All chocolate has three basic ingredients: chocolate solids, cocoa butter, and sugar. While these are all important, the chocolate solids make all the difference. They deliver that deep, rich flavor you’re looking for. Quality brands have between 50% and 70% chocolate solids, referred to on the packaging as cocoa.
However, you’re not always looking to maximize your cocoa percentage in all cases. For example, milk chocolate has a lower percentage of cocoa, while white chocolate has none at all.
Technically, you can work with chocolate in any form, and if your favorite variety only comes as a bar, there’s no reason why you can’t use it for melting. However, chips and wafers have the advantage of being pre-portioned and uniformly shaped. That ensures they melt evenly, without the risk of burning smaller bits or leaving larger pieces unmelted.
If you want to work with bar chocolate, you must cut it evenly before beginning the melting process.
While you can always switch to another brand if you want to work with white or dark chocolate, maintaining consistency is nice. That’s why brands that offer a good selection are your best bet.
There are a few methods of melting chocolate, and some are more advanced than others. While the microwave method isn’t the way most professional chocolatiers would do it, it’s a good place to start for beginners. Then, of course, you'll need to use a double-boiler if you want a more professional finish on your chocolate.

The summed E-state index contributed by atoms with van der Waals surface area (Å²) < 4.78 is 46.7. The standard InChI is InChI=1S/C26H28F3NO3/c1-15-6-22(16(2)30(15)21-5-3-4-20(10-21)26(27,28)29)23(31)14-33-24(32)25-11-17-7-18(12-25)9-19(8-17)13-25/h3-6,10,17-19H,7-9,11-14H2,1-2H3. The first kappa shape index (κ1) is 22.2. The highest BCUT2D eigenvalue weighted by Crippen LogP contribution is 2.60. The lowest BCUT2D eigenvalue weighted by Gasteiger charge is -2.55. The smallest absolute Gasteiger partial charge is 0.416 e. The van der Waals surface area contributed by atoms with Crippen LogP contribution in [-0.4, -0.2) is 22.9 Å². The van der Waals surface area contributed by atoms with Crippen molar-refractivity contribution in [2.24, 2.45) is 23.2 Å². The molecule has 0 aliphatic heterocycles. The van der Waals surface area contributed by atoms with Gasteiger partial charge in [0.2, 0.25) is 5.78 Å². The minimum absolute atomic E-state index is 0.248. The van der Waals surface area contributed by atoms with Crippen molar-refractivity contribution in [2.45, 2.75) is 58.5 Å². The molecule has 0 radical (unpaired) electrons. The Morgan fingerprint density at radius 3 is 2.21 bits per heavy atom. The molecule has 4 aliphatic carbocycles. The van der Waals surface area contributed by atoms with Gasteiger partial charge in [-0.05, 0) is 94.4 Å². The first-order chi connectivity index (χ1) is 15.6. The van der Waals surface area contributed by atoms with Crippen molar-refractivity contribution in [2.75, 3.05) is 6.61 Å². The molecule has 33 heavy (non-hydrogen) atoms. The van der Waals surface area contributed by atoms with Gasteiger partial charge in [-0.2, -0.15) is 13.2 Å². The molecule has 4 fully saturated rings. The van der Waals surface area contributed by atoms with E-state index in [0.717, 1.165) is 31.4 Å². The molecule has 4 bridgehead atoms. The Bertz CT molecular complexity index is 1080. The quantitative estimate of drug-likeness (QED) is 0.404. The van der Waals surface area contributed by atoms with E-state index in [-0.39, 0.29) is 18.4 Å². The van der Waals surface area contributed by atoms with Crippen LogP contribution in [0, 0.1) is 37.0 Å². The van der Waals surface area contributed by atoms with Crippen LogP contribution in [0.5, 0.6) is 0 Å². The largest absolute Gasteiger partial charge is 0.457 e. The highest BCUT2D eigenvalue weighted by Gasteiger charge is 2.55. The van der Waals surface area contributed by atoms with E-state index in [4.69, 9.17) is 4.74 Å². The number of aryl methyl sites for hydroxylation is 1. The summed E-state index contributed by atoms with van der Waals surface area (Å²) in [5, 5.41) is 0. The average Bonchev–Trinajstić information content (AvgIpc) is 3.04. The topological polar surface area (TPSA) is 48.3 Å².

To melt your chocolate in the microwave, place your wafers in an appropriate bowl and set them in the microwave. Set the power to 50% and heat in 30-second bursts, stopping to stir every 30 seconds. Little by little, the wafers will begin to melt, though as long as you stir thoroughly, they shouldn’t burn.
Chocolate stays solid at room temperature, so in most cases, it’s perfectly happy in your pantry. However, bear in mind that chocolate begins to melt at 86 degrees Fahrenheit, so all it takes is a single hot day to ruin its quality. If you think it’s necessary, try storying your chocolate on an out-of-the-way shelf in your basement.
Try not to store chocolate in the refrigerator, except for short periods. Long-term refrigeration can cause chocolate to become damp and even develop white spots. The freezer can have similar effects in an even shorter time.
The time it takes your chocolate to harden depends mostly on the size and shape of your molds. For large, chunky shapes, you can expect it to take as long as 30 minutes before it's ready to unmold. On the other hand, small or flat shapes can cool and harden in as little as 10 to 15 minutes.